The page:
Abstract: The History of Accounting Education and Business Development in South Africa, 1895-1980

Grietjie Verhoef

Abstract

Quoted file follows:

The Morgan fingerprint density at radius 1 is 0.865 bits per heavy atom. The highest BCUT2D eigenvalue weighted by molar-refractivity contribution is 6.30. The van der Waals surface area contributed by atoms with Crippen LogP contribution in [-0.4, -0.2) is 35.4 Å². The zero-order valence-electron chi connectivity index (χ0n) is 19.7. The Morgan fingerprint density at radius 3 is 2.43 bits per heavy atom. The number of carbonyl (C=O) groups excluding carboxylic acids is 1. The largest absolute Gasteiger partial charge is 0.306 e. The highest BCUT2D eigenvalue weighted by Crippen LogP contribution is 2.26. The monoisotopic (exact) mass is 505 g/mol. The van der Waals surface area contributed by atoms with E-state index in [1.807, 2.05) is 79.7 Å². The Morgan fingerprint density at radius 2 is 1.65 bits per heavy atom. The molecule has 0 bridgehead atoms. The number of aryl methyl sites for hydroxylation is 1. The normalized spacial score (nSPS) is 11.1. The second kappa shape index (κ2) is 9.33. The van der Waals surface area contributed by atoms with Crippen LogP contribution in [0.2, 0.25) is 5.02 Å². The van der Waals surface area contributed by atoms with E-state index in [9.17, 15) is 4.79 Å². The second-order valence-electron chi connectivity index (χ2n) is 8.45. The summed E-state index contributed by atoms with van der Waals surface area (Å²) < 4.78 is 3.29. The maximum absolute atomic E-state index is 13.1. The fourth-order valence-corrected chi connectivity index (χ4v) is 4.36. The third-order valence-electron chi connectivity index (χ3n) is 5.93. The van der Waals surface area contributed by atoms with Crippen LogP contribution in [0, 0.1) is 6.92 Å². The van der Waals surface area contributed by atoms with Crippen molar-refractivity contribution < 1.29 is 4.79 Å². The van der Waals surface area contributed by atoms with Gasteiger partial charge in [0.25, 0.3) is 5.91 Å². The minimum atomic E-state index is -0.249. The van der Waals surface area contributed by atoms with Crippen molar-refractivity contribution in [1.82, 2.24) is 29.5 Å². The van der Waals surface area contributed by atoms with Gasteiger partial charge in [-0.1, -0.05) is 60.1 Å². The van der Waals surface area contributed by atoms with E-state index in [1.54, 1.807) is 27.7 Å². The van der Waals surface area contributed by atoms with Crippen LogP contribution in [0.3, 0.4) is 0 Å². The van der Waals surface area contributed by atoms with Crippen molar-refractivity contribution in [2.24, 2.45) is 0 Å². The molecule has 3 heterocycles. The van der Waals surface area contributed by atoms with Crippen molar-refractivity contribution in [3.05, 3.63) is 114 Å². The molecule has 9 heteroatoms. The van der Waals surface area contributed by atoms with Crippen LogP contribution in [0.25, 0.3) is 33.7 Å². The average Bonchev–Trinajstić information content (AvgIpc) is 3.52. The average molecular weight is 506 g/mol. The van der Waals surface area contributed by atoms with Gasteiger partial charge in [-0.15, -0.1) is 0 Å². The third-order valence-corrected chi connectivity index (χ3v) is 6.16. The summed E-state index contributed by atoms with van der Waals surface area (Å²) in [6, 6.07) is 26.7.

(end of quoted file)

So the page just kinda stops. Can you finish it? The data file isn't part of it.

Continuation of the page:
The South African accounting profession enjoys high international recognition for the strength of its auditing and reporting standards. The recognition is described as "comforting for South African businesses and financial institutions, including overseas investors" (<em>Business Day</em>,10/09/2010). This international recognition has a long historical development, since the formative years of the accounting profession in South Africa witnessed the contestation of control over practicing rights and training of accountants. This paper explores the development of the local professional accounting expertise through the registration requirements and examinations of trainee accountants as articled clerks. The interaction between professional closure strategies and education of the profession resulted in debates about the control of professional knowledge and education and the subsequent establishment of institutions to generate, circulate, and preserve the proprietary knowledge of the accounting profession in South Africa. The profession advocated such "monopolization" as important for the development of business and well-educated business leaders. The paper shows how the profession and the state carefully carved out the course of professional education to deliver its international standing.